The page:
One Saturday night last year, Phil Tulley was sitting at home in Monticello, N.Y., watching a telecast of the races at Roosevelt Raceway and was immediately smitten.
"Believe it or not, I was watching him on television and I was so impressed with the way the horse ran that I wanted to buy him," Tulley recalled yesterday of his first encounter with Mostest Yankee.
Time passed and Tulley had lunch with Jeff Mallet, the colt's trainer and son of Sid Mallet, who bought Mostest Yankee in 1978 for $8,500 from Charlie Keller, former New York Yankee star turned breeder in Fredericksburg.
"Jeff said his father wasn't interested in selling a whole horse, but would consider (selling) half and that was fine with me," said Tulley, himself the owner of the Woodstock Stud Inc. breeding farm.
So Tulley, who later sold 50 percent of his share to three friends, bought-"for a six-figure price"-half of Mostest Yankee, the heavy favorite in Saturday night's 25th running of the $75,000 William E. Miller Memorial Pace at Rosecroft Raceway.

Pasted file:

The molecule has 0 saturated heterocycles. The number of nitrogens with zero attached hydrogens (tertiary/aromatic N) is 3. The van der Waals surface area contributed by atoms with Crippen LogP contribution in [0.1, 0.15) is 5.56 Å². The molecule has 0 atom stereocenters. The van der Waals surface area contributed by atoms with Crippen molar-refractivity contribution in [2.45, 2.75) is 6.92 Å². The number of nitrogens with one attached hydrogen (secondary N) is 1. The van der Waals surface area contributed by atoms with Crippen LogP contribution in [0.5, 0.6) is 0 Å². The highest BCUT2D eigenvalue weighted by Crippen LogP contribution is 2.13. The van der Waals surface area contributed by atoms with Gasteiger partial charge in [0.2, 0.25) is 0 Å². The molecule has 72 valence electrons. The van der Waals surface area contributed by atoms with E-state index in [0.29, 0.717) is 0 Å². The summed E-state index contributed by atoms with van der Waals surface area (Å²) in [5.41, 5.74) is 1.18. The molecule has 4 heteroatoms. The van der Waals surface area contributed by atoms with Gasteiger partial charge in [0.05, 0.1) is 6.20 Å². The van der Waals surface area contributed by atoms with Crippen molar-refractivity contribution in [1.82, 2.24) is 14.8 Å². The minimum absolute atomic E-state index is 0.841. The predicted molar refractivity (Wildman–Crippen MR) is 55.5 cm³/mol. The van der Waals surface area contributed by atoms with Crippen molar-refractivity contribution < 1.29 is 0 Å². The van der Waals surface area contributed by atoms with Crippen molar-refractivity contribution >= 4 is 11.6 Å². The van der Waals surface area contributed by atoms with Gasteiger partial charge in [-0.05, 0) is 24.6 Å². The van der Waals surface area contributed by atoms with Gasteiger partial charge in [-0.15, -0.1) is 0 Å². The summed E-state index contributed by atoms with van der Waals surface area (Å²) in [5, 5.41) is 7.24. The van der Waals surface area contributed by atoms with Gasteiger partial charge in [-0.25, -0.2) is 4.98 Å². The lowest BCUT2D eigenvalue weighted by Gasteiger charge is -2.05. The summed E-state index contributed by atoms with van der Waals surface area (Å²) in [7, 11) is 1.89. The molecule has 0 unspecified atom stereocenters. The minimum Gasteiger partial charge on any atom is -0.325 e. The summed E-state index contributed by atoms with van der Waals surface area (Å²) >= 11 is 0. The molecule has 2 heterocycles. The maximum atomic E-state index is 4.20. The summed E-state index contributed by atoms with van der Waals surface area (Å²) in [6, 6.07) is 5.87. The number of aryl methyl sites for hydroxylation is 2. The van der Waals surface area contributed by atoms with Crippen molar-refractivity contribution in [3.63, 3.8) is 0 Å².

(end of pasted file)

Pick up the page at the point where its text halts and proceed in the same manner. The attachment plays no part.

Last year, Mostest Yankee won $110,863, winning 11 of 21 starts. This year, the bay colt has finished first in three of four paces, earning approximately $22,000.
As a 2-year-old last year, Mostest Yankee set the world's record on a half-mile track with a 1:58 4/5 mile at Roosevelt. His best time on a mile track is 1:56 4/5 at the Hoosier Futurity in Indianapolis.
The U.S. Trotting Association ranks the colt sixth nationality.
"Slowly, but surely, he's rounding into top form," said Tulley, who bred and sold Tijuana Taxi, also entered in the Miller Pace and "an awful good horse."
A striking feature about Mostest Yankee, Tulley said, "is he's so small when you see him on a race track. It's sort of like a David-and-Goliath confrontation sometimes. But he's got an awful lot of heart and desire and that makes up for his being small."
Mostest Yankee's performance Saturday will probably determine whether he is entered in the $750,000 Meadowlands Pace and the $307,000 Cane Pace, one of harness-racing's triple crown events, Tulley said.
Tulley adds that Mostest Yankee, who will be driven by Wayne Smullin, is "sound, sharp and good . . . I do think he's capable of beating any 3-year-old in the country, with the possible exception of Sonsan."